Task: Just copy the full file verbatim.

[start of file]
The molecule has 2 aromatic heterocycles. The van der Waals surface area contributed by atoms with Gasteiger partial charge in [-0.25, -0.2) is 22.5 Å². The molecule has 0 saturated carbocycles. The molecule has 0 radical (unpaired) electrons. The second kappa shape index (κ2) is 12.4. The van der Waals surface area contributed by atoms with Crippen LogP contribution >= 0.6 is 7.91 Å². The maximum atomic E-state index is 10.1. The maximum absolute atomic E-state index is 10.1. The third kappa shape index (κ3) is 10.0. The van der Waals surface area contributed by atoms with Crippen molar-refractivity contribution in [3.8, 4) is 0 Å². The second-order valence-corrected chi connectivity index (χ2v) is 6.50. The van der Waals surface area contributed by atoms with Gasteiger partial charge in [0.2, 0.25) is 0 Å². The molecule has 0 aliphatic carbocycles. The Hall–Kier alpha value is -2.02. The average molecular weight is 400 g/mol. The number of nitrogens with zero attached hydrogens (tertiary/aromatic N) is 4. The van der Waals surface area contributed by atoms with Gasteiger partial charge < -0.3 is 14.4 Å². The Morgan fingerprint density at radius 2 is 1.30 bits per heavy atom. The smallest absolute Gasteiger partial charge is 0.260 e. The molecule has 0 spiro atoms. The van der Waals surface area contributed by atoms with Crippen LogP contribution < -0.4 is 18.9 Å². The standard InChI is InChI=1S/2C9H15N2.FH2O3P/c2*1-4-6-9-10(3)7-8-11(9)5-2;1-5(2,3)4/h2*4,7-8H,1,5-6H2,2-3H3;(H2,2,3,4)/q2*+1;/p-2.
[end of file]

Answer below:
The molecule has 2 aromatic heterocycles. The van der Waals surface area contributed by atoms with Gasteiger partial charge in [-0.25, -0.2) is 22.5 Å². The molecule has 0 saturated carbocycles. The molecule has 0 radical (unpaired) electrons. The second kappa shape index (κ2) is 12.4. The van der Waals surface area contributed by atoms with Crippen LogP contribution >= 0.6 is 7.91 Å². The maximum atomic E-state index is 10.1. The maximum absolute atomic E-state index is 10.1. The third kappa shape index (κ3) is 10.0. The van der Waals surface area contributed by atoms with Crippen molar-refractivity contribution in [3.8, 4) is 0 Å². The second-order valence-corrected chi connectivity index (χ2v) is 6.50. The van der Waals surface area contributed by atoms with Gasteiger partial charge in [0.2, 0.25) is 0 Å². The molecule has 0 aliphatic carbocycles. The Hall–Kier alpha value is -2.02. The average molecular weight is 400 g/mol. The number of nitrogens with zero attached hydrogens (tertiary/aromatic N) is 4. The van der Waals surface area contributed by atoms with Gasteiger partial charge < -0.3 is 14.4 Å². The Morgan fingerprint density at radius 2 is 1.30 bits per heavy atom. The smallest absolute Gasteiger partial charge is 0.260 e. The molecule has 0 spiro atoms. The van der Waals surface area contributed by atoms with Crippen LogP contribution < -0.4 is 18.9 Å². The standard InChI is InChI=1S/2C9H15N2.FH2O3P/c2*1-4-6-9-10(3)7-8-11(9)5-2;1-5(2,3)4/h2*4,7-8H,1,5-6H2,2-3H3;(H2,2,3,4)/q2*+1;/p-2.